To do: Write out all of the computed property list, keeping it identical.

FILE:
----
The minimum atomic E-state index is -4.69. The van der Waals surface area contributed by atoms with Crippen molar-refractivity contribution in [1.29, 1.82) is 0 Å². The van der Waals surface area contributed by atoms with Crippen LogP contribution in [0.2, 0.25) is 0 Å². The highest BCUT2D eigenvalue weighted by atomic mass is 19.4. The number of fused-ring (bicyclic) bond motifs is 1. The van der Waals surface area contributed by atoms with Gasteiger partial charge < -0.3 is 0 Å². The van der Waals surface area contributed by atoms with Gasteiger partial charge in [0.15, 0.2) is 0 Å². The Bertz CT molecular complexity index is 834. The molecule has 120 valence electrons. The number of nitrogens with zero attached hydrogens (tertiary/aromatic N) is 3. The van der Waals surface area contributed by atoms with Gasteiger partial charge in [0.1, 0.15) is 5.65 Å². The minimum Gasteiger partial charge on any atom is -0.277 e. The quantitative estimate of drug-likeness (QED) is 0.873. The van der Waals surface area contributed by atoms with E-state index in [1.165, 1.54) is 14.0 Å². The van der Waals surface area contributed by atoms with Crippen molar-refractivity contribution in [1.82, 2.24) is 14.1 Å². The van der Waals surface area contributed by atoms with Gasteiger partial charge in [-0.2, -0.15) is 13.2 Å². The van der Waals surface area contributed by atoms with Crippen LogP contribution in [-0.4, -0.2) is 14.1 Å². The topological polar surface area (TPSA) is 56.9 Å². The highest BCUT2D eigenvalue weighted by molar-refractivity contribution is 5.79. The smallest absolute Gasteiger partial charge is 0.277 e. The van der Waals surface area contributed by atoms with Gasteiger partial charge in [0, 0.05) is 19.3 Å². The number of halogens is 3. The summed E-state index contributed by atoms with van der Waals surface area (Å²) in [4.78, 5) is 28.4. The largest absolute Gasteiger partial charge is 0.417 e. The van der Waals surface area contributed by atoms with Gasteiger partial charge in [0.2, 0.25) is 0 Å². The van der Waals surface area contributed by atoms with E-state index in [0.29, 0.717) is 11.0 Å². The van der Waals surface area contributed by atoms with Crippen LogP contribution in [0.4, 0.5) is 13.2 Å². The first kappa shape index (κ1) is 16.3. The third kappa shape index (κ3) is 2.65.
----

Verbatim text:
The minimum atomic E-state index is -4.69. The van der Waals surface area contributed by atoms with Crippen molar-refractivity contribution in [1.29, 1.82) is 0 Å². The van der Waals surface area contributed by atoms with Crippen LogP contribution in [0.2, 0.25) is 0 Å². The highest BCUT2D eigenvalue weighted by atomic mass is 19.4. The number of fused-ring (bicyclic) bond motifs is 1. The van der Waals surface area contributed by atoms with Gasteiger partial charge < -0.3 is 0 Å². The van der Waals surface area contributed by atoms with Gasteiger partial charge in [0.15, 0.2) is 0 Å². The Bertz CT molecular complexity index is 834. The molecule has 120 valence electrons. The number of nitrogens with zero attached hydrogens (tertiary/aromatic N) is 3. The van der Waals surface area contributed by atoms with Gasteiger partial charge in [0.1, 0.15) is 5.65 Å². The minimum Gasteiger partial charge on any atom is -0.277 e. The quantitative estimate of drug-likeness (QED) is 0.873. The van der Waals surface area contributed by atoms with E-state index in [1.165, 1.54) is 14.0 Å². The van der Waals surface area contributed by atoms with Crippen molar-refractivity contribution in [1.82, 2.24) is 14.1 Å². The van der Waals surface area contributed by atoms with Gasteiger partial charge in [-0.2, -0.15) is 13.2 Å². The van der Waals surface area contributed by atoms with Crippen LogP contribution in [-0.4, -0.2) is 14.1 Å². The topological polar surface area (TPSA) is 56.9 Å². The highest BCUT2D eigenvalue weighted by molar-refractivity contribution is 5.79. The smallest absolute Gasteiger partial charge is 0.277 e. The van der Waals surface area contributed by atoms with Gasteiger partial charge in [0, 0.05) is 19.3 Å². The number of halogens is 3. The summed E-state index contributed by atoms with van der Waals surface area (Å²) in [4.78, 5) is 28.4. The largest absolute Gasteiger partial charge is 0.417 e. The van der Waals surface area contributed by atoms with Gasteiger partial charge in [0.2, 0.25) is 0 Å². The van der Waals surface area contributed by atoms with E-state index in [0.29, 0.717) is 11.0 Å². The van der Waals surface area contributed by atoms with Crippen LogP contribution in [0.4, 0.5) is 13.2 Å². The first kappa shape index (κ1) is 16.3. The third kappa shape index (κ3) is 2.65.